At first things were very rough for Victor; without his great charm, he lost most of his friends, some people started taking revenge on him for the sins he had committed against them, and when he was even thrown in jail for three months, no one cared or came to visit him. After being released, he was sick, lonely, and penniless—but thinking of someone other than himself for a change, he returned home to care for his ailing mother. For the first time Victor was truly able to return her love, without seeking anything for himself, and after his mother recovered, he took a job as a janitor in a nearby school. He worked hard, but more importantly, he opened his heart to everyone he met, especially the students, and soon everyone loved him—not because of any magic, but because he had become a very loving and giving person. Victor met a young widow with two children, married her, and became the husband and father they so greatly needed. For the rest of his life, Victor was poor in money, but rich in the things that mattered—for he had discovered that it’s our choice to love others that gives life its deepest meaning (White, Stories for Telling, p. 37).

It’s important for us to note that Jesus (John 13:31-33, 34-35) did not say to the apostles, “I give you a new commandment: make yourself lovable,” nor did He say, “This is how all will know that you are My disciples, if everyone loves and admires you.” We are not meant to spend our lives trying to make everyone love us; that’s a case of putting the cart before the horse. No, we are supposed to devote ourselves to loving others, even at the risk of being misunderstood or rejected—for that’s how we follow in Our Lord’s footsteps, that’s how we make ourselves loving persons, and that’s how we find the secret of a happy life.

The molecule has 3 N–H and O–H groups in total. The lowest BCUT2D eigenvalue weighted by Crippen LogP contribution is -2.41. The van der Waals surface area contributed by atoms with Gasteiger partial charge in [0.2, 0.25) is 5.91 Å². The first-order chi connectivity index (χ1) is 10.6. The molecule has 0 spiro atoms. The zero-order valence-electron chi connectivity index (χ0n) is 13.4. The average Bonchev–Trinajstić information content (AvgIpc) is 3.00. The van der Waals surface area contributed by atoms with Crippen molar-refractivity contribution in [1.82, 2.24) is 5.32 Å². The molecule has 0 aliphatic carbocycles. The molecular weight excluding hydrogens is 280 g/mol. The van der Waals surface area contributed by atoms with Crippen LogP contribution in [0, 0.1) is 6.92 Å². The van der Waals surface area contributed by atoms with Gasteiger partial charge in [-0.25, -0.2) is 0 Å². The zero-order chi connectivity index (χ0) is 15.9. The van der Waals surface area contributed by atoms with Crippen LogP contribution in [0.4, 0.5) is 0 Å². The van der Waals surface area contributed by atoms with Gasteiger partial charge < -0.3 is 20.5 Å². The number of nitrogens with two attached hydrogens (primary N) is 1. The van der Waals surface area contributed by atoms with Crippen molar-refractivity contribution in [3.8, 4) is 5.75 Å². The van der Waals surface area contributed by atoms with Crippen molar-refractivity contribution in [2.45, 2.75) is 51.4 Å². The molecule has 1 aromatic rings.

Of all the people present in the upper room on the evening of Holy Thursday, only Judas had an unloving heart—and this led him not only to commit a terrible sin of betrayal, but later to hang himself in despair. Refusing to love ultimately ruins everything—but humbly opening our hearts to God’s love, and doing our best to share this love with others, leads to eternal happiness. The Book of Revelation (21:1-5) describes the joy of Heaven, where God wipes away every tear, freeing His people from pain and death, while making all things new. This is what our hearts yearn for, and choosing to love God and our neighbor makes this blessed destiny possible. It’s not always easy to follow the way of love as a disciple of Jesus; as Saints Paul and Barnabas (Acts 14:21-27) warned their converts, “It is necessary for us to undergo many hardships to enter the Kingdom of God.” Choosing to love makes us vulnerable to rejection—but such a choice is always worth the risk, for it conforms us more closely to Christ and increases our capacity for eternal happiness.

When Victor finally learned the importance of genuinely loving others, he also discovered the secret of true happiness. This is the most important lesson any of us can ever learn. By choosing to love others in Christ’s Name, we are also choosing to be eternally happy—and in the end, this is the only measure of success that truly matters.

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Written by
Fr Joseph Esper